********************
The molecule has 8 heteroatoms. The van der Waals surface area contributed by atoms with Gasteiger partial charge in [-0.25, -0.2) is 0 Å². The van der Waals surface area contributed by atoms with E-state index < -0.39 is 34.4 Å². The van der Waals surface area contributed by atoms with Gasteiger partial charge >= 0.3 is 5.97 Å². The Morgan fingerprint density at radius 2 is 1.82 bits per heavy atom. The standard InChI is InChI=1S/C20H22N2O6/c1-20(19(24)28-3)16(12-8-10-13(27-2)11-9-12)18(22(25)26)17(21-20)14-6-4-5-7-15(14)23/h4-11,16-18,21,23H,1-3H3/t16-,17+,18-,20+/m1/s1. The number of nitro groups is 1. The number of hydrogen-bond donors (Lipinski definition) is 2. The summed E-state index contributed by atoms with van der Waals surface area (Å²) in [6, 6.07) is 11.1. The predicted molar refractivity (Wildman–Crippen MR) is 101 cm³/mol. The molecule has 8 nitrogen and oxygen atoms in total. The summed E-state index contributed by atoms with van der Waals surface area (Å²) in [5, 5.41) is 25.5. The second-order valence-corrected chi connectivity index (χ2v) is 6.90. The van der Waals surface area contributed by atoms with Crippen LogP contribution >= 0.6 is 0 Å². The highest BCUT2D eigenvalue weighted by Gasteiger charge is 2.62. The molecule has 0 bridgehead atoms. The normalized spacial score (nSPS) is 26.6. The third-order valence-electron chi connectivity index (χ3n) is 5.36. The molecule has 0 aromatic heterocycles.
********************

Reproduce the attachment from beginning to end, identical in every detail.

The molecule has 8 heteroatoms. The van der Waals surface area contributed by atoms with Gasteiger partial charge in [-0.25, -0.2) is 0 Å². The van der Waals surface area contributed by atoms with E-state index < -0.39 is 34.4 Å². The van der Waals surface area contributed by atoms with Gasteiger partial charge >= 0.3 is 5.97 Å². The Morgan fingerprint density at radius 2 is 1.82 bits per heavy atom. The standard InChI is InChI=1S/C20H22N2O6/c1-20(19(24)28-3)16(12-8-10-13(27-2)11-9-12)18(22(25)26)17(21-20)14-6-4-5-7-15(14)23/h4-11,16-18,21,23H,1-3H3/t16-,17+,18-,20+/m1/s1. The number of nitro groups is 1. The number of hydrogen-bond donors (Lipinski definition) is 2. The summed E-state index contributed by atoms with van der Waals surface area (Å²) in [6, 6.07) is 11.1. The predicted molar refractivity (Wildman–Crippen MR) is 101 cm³/mol. The molecule has 8 nitrogen and oxygen atoms in total. The summed E-state index contributed by atoms with van der Waals surface area (Å²) in [5, 5.41) is 25.5. The second-order valence-corrected chi connectivity index (χ2v) is 6.90. The van der Waals surface area contributed by atoms with Crippen LogP contribution >= 0.6 is 0 Å². The highest BCUT2D eigenvalue weighted by Gasteiger charge is 2.62. The molecule has 0 bridgehead atoms. The normalized spacial score (nSPS) is 26.6. The third-order valence-electron chi connectivity index (χ3n) is 5.36. The molecule has 0 aromatic heterocycles.